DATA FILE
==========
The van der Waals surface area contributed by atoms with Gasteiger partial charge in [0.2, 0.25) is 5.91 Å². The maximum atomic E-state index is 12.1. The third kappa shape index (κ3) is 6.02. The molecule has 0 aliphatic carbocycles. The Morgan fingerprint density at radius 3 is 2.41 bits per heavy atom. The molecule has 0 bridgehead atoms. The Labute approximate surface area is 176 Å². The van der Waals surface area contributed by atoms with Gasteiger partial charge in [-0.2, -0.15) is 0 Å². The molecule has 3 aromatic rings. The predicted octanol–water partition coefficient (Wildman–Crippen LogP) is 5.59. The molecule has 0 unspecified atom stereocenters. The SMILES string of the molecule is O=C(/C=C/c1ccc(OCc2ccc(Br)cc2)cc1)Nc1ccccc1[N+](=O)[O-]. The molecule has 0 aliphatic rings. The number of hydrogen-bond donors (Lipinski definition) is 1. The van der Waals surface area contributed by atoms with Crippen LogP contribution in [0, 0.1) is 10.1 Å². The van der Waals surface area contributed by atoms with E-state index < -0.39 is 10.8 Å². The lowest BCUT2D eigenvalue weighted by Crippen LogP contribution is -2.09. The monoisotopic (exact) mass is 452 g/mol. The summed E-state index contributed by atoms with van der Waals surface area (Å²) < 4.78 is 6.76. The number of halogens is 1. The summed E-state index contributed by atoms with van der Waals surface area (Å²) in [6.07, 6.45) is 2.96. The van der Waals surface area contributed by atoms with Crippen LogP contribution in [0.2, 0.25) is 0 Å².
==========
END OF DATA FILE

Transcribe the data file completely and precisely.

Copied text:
The van der Waals surface area contributed by atoms with Gasteiger partial charge in [0.2, 0.25) is 5.91 Å². The maximum atomic E-state index is 12.1. The third kappa shape index (κ3) is 6.02. The molecule has 0 aliphatic carbocycles. The Morgan fingerprint density at radius 3 is 2.41 bits per heavy atom. The molecule has 0 bridgehead atoms. The Labute approximate surface area is 176 Å². The van der Waals surface area contributed by atoms with Gasteiger partial charge in [-0.2, -0.15) is 0 Å². The molecule has 3 aromatic rings. The predicted octanol–water partition coefficient (Wildman–Crippen LogP) is 5.59. The molecule has 0 unspecified atom stereocenters. The SMILES string of the molecule is O=C(/C=C/c1ccc(OCc2ccc(Br)cc2)cc1)Nc1ccccc1[N+](=O)[O-]. The molecule has 0 aliphatic rings. The number of hydrogen-bond donors (Lipinski definition) is 1. The van der Waals surface area contributed by atoms with Crippen LogP contribution in [0, 0.1) is 10.1 Å². The van der Waals surface area contributed by atoms with E-state index < -0.39 is 10.8 Å². The lowest BCUT2D eigenvalue weighted by Crippen LogP contribution is -2.09. The monoisotopic (exact) mass is 452 g/mol. The summed E-state index contributed by atoms with van der Waals surface area (Å²) < 4.78 is 6.76. The number of halogens is 1. The summed E-state index contributed by atoms with van der Waals surface area (Å²) in [6.07, 6.45) is 2.96. The van der Waals surface area contributed by atoms with Crippen LogP contribution in [0.2, 0.25) is 0 Å².